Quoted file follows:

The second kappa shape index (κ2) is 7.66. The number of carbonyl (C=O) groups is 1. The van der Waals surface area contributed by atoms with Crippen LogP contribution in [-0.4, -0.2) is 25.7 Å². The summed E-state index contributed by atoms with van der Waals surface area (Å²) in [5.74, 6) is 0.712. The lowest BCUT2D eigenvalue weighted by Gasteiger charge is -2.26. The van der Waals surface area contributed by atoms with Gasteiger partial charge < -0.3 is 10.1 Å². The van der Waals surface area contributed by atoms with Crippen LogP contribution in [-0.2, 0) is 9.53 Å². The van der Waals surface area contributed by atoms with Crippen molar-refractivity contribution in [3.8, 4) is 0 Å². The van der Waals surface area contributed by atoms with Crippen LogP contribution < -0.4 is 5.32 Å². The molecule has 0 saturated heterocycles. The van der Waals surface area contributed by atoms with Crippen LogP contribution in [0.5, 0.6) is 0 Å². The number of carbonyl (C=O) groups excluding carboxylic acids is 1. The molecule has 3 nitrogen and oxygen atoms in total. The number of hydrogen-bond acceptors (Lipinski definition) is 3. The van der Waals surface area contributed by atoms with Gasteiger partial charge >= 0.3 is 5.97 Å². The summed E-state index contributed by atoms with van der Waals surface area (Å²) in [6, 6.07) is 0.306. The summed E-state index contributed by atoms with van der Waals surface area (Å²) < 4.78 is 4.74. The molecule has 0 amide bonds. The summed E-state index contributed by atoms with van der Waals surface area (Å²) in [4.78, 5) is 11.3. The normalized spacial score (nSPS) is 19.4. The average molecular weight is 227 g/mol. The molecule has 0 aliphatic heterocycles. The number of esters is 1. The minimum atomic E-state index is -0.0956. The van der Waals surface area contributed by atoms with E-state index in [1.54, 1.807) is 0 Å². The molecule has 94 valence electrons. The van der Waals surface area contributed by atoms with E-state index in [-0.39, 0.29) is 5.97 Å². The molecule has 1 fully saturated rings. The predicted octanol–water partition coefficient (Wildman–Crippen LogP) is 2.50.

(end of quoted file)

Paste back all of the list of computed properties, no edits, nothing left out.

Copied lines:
The second kappa shape index (κ2) is 7.66. The number of carbonyl (C=O) groups is 1. The van der Waals surface area contributed by atoms with Crippen LogP contribution in [-0.4, -0.2) is 25.7 Å². The summed E-state index contributed by atoms with van der Waals surface area (Å²) in [5.74, 6) is 0.712. The lowest BCUT2D eigenvalue weighted by Gasteiger charge is -2.26. The van der Waals surface area contributed by atoms with Gasteiger partial charge < -0.3 is 10.1 Å². The van der Waals surface area contributed by atoms with Crippen LogP contribution in [-0.2, 0) is 9.53 Å². The van der Waals surface area contributed by atoms with Crippen molar-refractivity contribution in [3.8, 4) is 0 Å². The van der Waals surface area contributed by atoms with Crippen LogP contribution < -0.4 is 5.32 Å². The molecule has 0 saturated heterocycles. The van der Waals surface area contributed by atoms with Crippen LogP contribution in [0.5, 0.6) is 0 Å². The number of carbonyl (C=O) groups excluding carboxylic acids is 1. The molecule has 3 nitrogen and oxygen atoms in total. The number of hydrogen-bond acceptors (Lipinski definition) is 3. The van der Waals surface area contributed by atoms with Gasteiger partial charge >= 0.3 is 5.97 Å². The summed E-state index contributed by atoms with van der Waals surface area (Å²) in [6, 6.07) is 0.306. The summed E-state index contributed by atoms with van der Waals surface area (Å²) < 4.78 is 4.74. The molecule has 0 amide bonds. The summed E-state index contributed by atoms with van der Waals surface area (Å²) in [4.78, 5) is 11.3. The normalized spacial score (nSPS) is 19.4. The average molecular weight is 227 g/mol. The molecule has 0 aliphatic heterocycles. The number of esters is 1. The minimum atomic E-state index is -0.0956. The van der Waals surface area contributed by atoms with E-state index in [1.54, 1.807) is 0 Å². The molecule has 94 valence electrons. The van der Waals surface area contributed by atoms with E-state index in [-0.39, 0.29) is 5.97 Å². The molecule has 1 fully saturated rings. The predicted octanol–water partition coefficient (Wildman–Crippen LogP) is 2.50.